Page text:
Rare, ancient stromatolites discovered in Tasmania
These large grey mounds, known as stromatolites are said to be the oldest record of life on earth, with only a few colonies still in existence. But now scientists have discovered that they’re thriving in the Tasmanian wilderness.
RESEARCHERS FROM the University of Tasmania (UTAS) and the Department of Primary Industries, Parks, Water and Environment (DPIPWE) have discovered a small deposit of rare micro-organisms known as stromatolites, which, when compounded, typically resemble large, grey mudcakes, in the Tasmanian wilderness. But despite their lacklustre appearance, stromatolites are extremely rare and are only found in a few localities around the world.
“We weren’t specifically looking for stromatolites or microbial mats in general,” says Bernadette Proemse, a Senior Research Associate at the School of Biological Sciences at the UTAS. Rather, the group made the discovery while they were surveying a remote peat-bound karstic wetland in Tasmania’s south west, which Bernadette explains is a special kind of ecosystem depending on mineral rich groundwater discharge.
“Our discovery adds to our understanding of stromatolites because peat-bound karstic wetlands are unlike all other reported habitats for stromatolites. These wetlands are not saline or geothermally heated like stromatolite habitats in some other parts of the world,” says Rolan Eberhard, a researcher from the DPIPWE. “Prior to this discovery, stromatolites were not know from Tasmania except as ancient fossils,” he adds.
Bernadette says that the water chemistry of the groundwater that discharges at the spring mounds hosting these stromatolites is a key factor for the suitability of the site.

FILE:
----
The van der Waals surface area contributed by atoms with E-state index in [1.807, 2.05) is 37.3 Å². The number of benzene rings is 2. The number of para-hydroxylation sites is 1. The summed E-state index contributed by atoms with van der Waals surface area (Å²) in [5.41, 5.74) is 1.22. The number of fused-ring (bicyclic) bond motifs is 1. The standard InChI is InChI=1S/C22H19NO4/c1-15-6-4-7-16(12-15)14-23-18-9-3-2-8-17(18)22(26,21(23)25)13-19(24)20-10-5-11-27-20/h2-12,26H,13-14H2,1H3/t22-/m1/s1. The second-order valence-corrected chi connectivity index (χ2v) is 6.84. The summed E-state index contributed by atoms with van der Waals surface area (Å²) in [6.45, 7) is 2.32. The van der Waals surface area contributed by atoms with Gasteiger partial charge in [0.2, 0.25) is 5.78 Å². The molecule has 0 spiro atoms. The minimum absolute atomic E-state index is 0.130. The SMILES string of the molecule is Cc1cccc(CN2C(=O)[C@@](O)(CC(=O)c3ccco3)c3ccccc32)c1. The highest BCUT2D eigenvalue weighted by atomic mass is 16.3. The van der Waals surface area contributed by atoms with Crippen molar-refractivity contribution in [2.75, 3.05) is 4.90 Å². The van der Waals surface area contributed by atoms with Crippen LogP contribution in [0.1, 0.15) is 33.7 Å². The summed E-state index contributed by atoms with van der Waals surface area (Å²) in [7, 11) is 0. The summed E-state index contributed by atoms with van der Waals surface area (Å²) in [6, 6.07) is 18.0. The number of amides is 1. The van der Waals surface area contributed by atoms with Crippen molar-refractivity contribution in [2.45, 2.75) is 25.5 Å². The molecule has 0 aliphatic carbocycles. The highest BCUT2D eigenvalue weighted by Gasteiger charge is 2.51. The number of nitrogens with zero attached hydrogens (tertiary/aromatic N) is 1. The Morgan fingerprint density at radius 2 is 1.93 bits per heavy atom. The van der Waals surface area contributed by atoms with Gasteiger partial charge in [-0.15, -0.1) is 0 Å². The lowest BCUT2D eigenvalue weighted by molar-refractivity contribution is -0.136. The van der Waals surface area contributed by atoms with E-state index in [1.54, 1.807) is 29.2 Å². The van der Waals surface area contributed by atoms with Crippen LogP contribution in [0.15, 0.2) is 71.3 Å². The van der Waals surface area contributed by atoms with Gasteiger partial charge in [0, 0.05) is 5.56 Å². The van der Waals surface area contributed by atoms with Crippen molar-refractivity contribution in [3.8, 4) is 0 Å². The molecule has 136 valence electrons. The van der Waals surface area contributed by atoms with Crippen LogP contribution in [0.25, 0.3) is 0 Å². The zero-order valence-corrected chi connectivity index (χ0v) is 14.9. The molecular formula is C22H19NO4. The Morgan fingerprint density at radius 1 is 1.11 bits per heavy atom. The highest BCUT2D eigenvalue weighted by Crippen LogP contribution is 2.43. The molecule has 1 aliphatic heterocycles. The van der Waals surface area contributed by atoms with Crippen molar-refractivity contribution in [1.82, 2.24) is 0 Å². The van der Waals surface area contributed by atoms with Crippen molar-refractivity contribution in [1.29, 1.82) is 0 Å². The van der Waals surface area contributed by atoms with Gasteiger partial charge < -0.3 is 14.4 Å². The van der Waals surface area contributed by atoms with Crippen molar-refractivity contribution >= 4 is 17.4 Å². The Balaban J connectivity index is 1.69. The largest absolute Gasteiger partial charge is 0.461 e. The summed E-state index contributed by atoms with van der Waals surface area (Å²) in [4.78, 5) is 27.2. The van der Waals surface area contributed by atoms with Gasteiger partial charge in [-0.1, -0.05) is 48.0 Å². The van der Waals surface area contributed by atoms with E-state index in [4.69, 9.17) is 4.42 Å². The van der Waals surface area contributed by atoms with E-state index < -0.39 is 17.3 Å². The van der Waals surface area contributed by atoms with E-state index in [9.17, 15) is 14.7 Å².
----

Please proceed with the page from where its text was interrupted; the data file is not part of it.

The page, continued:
“The calcium rich water is super-saturated with respect to calcite, and grazing metazoans such as snails are challenged by calcification of their shells. The stromatolites were in most parts not submerged by water, suggesting that the high amount of rainfall at this site contributes to the suitability of this habitat for stromatolite growth.”
It’s estimated that stromatolites are the oldest record of life on Earth, first emerging around 3.5 billion years ago. According to Bernadette these micro-organisms were abundant in the fossil record until multicellular life was formed in the Cambrian era, after which they’ve suffered huge declines. Now, the most well-known living stromatolites in Australia are the shallow marine stromatolites in Shark Bay in Western Australia.
However, the discovery of this new colony of stromatolites has given the researchers new hope. “We were very excited because living stromatolites are believed to be rare… stromatolites may colonize a much broader range of freshwater environments than previously thought, and that stromatolites may be more common than presently recognized,” says Bernadette.
Stromatolites in Shark Bay in Western Australia. (Image Credit: Wikimedia)
Bernadette and her co-author John Bowman, a biologist from UTAS, says that when stromatolites first evolved, Tasmania did not exist in it’s current shape and location.
“The Giblin Spring stromatolite community in Tasmania is very unique compared to other living stromatolites and could have evolved in its current form only in the south-west of Tasmania, unless a similar system is found elsewhere in the world. The microbes making up the community could have potentially evolved over millions of years,” they say.